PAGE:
April 19th, 2013, 08:50 AM
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Race against time to save historic Ancoats Dispensary
19 Apr 2013 07:22
Councillors have ruled campaigners fighting to save the nineteenth century former hospital have one month to prove they have viable plans for its future
Historic Ancoats Dispensary has been given a ‘13th hour’ stay of execution – after it was set to be demolished.
Councillors have ruled campaigners fighting to save the nineteenth century former hospital have one month to prove they have viable plans for its future.
Members of the Save Ancoats Dispensary group clapped and cheered as councillors deferred a decision to have the building demolished.
The group now plans to apply for Heritage Lottery Funding to fund the building’s restoration and create a new, modern structure inside the remains of the Grade II listed hospital.
Members also say they have found tenants to take it over. They say AWOL studios, currently based in nearby Hope Mill, which provides studios for artists and start-up businesses, needs second premises.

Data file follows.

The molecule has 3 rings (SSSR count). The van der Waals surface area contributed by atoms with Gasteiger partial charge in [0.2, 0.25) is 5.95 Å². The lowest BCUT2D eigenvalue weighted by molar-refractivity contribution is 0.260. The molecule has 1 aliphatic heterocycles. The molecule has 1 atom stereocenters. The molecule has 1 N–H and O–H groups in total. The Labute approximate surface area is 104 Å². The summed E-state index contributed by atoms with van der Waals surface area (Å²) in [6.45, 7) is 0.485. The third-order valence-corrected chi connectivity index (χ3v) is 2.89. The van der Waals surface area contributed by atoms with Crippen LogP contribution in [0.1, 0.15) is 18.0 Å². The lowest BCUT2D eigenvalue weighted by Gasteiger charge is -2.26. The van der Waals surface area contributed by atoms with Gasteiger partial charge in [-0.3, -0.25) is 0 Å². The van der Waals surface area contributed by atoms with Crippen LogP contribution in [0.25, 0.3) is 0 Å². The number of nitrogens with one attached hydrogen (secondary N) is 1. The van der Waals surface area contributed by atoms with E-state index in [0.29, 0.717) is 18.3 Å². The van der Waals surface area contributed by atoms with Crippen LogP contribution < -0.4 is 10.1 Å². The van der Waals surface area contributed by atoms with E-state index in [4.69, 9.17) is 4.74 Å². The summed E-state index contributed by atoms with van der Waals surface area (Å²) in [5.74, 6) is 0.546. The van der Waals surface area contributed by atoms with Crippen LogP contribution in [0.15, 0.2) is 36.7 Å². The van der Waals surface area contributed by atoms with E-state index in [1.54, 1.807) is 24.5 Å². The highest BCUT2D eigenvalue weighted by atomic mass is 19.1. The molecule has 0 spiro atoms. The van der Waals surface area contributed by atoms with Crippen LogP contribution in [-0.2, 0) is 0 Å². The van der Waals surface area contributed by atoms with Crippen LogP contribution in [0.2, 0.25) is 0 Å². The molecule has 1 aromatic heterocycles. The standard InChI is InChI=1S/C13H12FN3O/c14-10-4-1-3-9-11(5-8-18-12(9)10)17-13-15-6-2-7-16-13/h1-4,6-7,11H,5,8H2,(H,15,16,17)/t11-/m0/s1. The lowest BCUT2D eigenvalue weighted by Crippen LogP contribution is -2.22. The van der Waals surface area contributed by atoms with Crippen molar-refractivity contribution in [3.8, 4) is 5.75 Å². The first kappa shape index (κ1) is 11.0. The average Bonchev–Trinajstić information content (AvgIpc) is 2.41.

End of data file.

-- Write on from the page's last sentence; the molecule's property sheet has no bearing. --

The Dispensary on Old Mill Street has been standing derelict since 1998, when development plans by owners Urban Splash fell through.
At the Manchester town hall meeting, architect Alex Finlason, who is working with the campaign group on plans to save the Dispensary, said: “This may be the 13th hour for this important building and for the people of Ancoats to have their voices heard, but I can assure you it is not too late.”
Council officers had said there was no need to delay the demolition order, claiming the campaign group did not have an immediately viable plan for the building’s future.
But councillors ruled to postpone the decision until next month’s planning meeting to give them more time.
Leaders of the Save Ancoats Dispensary group say they have already begun an application for lottery funding and will hold meetings with English Heritage and council planners in the coming days. Following the decision, campaign co-ordinator Linda Carver said: “We are absolutely delighted.
“We’re so pleased the planning committee have had the courage to stand up against terrific opposition.”
No-one from Urban Splash spoke at the meeting.
The company bought the Dispensary from the NHS in 2001 as part of a wider
plan to redevelop Ancoats.
But when cash ran out seven years later the firm was unable to sell the building or pay for its restoration.
A decision by council planners last June that the building should be demolished was then reviewed by Communities secretary of state Eric Pickles – who ruled Manchester council should have the final say after all.
But if the building does have to be demolished, a number of features, including the arched brick entrance and stone inscriptions, must be saved from the bulldozers.